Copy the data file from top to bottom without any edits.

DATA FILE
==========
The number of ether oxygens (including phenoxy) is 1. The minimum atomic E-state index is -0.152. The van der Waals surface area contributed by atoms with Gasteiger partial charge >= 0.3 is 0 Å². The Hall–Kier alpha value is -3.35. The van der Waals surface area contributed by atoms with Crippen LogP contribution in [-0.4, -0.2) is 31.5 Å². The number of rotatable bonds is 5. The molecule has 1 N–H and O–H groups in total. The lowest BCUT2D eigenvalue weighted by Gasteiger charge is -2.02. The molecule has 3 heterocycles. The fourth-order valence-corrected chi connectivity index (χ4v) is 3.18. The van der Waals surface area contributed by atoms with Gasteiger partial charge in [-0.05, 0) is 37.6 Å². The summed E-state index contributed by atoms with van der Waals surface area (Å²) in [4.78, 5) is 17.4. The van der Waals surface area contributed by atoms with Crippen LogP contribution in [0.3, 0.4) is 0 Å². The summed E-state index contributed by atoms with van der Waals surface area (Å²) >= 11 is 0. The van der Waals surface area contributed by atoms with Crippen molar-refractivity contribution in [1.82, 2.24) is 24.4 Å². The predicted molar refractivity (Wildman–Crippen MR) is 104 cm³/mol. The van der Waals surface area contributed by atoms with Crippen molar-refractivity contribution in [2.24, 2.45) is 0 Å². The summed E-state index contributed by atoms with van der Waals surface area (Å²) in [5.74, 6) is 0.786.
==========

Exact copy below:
The number of ether oxygens (including phenoxy) is 1. The minimum atomic E-state index is -0.152. The van der Waals surface area contributed by atoms with Gasteiger partial charge >= 0.3 is 0 Å². The Hall–Kier alpha value is -3.35. The van der Waals surface area contributed by atoms with Crippen LogP contribution in [-0.4, -0.2) is 31.5 Å². The number of rotatable bonds is 5. The molecule has 1 N–H and O–H groups in total. The lowest BCUT2D eigenvalue weighted by Gasteiger charge is -2.02. The molecule has 3 heterocycles. The fourth-order valence-corrected chi connectivity index (χ4v) is 3.18. The van der Waals surface area contributed by atoms with Gasteiger partial charge in [-0.05, 0) is 37.6 Å². The summed E-state index contributed by atoms with van der Waals surface area (Å²) in [4.78, 5) is 17.4. The van der Waals surface area contributed by atoms with Crippen LogP contribution in [0.3, 0.4) is 0 Å². The summed E-state index contributed by atoms with van der Waals surface area (Å²) >= 11 is 0. The van der Waals surface area contributed by atoms with Crippen molar-refractivity contribution in [1.82, 2.24) is 24.4 Å². The predicted molar refractivity (Wildman–Crippen MR) is 104 cm³/mol. The van der Waals surface area contributed by atoms with Crippen molar-refractivity contribution in [2.24, 2.45) is 0 Å². The summed E-state index contributed by atoms with van der Waals surface area (Å²) in [5.74, 6) is 0.786.